The Shayd Hector matter has reached a serious stage for a young man who has very serious personal obligations that have arisen since #casa charged him and brought Shayd before the Tasmanian Court system.
Today’s news report from 27th January 2017 is below.
Shayd Hector, of Tingira Heights, south of Newcastle, attempted to fly an ultralight aircraft from Bridport to Flinders Island in October of that year.
The journey took a turn for the worse for Hector and his passenger Joel Nelson when they ran into engine trouble at altitude over deep water.
They crashed north-east of Bridport and needed to be rescued, but suffered only minor injuries.
Their tale of survival headlined news bulletins across the state.
But Hector found himself in court in 2015, following the incident.
Along with reckless flying, he was also charged with drinking prior to the flight and flying unlicenced.
Last year his NSW lawyer Spencer Ferrier successfully negotiated a plea deal that saw the Commonwealth drop all charges except one count of reckless flying.
The Launceston Magistrates Court heard on Friday that Hector had since struggled to pay his legal fees for Mr Ferrier, however.
Last year Hector told the court the constant travel to Tasmania for his court dates was becoming a financial burden.
Mr Ferrier has ceased his representation of Hector, meaning he was not obligated to attend Hector’s sentencing on Friday.
But Hector’s non-attendance didn’t sit well with Magistrate Sharon Cure.
Hector now faces extradition from NSW.
Crash survivor mates Shayd Hector and Joel Nelson saved by $10 kids’ lilos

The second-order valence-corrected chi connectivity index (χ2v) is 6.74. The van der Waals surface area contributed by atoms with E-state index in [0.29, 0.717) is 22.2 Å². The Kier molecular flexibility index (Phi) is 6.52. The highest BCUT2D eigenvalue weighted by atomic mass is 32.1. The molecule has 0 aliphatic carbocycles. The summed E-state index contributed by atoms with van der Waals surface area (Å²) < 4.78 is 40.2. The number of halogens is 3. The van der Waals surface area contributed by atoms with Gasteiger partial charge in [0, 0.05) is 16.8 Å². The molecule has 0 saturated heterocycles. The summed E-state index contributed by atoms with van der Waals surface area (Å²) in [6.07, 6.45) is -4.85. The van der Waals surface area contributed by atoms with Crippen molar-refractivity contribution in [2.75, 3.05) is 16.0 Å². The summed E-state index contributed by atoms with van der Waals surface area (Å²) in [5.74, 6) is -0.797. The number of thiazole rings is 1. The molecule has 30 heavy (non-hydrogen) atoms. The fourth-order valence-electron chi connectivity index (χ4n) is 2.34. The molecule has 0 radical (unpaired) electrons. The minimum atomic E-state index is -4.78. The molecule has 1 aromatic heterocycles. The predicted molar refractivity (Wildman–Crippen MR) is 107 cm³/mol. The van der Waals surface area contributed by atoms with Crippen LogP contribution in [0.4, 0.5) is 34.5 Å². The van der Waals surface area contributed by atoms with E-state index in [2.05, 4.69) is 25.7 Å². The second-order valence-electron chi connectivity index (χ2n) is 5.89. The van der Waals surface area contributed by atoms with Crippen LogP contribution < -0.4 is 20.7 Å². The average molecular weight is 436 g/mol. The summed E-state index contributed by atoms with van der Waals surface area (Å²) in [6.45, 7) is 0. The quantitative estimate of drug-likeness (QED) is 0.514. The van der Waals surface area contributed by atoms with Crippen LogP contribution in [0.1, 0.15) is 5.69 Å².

Shayd Hector and Joel Nelson, both 23, of Newcastle, were reunited with their parents yesterday after they crashed their ultralight plane and spent two hours in icy, shark-infested, waters clinging to air mattresses before being plucked to safety.
“We had a life raft in the bottom of the plane but the way it landed we couldn’t access it so we just inflated the air mattresses to get us out of the water until we could be rescued,” Mr Hector said last night.
“The whole plane smashed in around us and flipped upside down.
“I purposely told Joel to have doors open, seat belts off and EPIRB in hand.”
Mr Hector told a Melbourne radio station he didn’t think the pair would survive as the engine coughed and finally stalled.
“We didn’t know if we were going to make it. We were nearly at the point of giving up in a way,” Mr Hector said.
“We were bleeding and there was blood on the mattresses (lilos). We were pretty paranoid knowing it’s a shark-infested area among the islands.”
Mr Nelson said he was grateful his mate was a good pilot, but that he was in no hurry to fly over water again.
“I’m just happy I’m alive and really happy the rescue team came and saved us,” he said.
A chef by trade Mr Hector got his pilot’s licence and bought the $28,000 two-seater Thruster
Ultralight T-500 aircraf while running a restaurant in Bridport, Tasmania, for the past four years.
He moved back to Newcastle a few weeks ago and, on Monday, flew to Launceston with his childhood mate with the view of flying the ultralight to Flinders Island, staying overnight, and then hopping their way over Bass Strait and up the coast back home.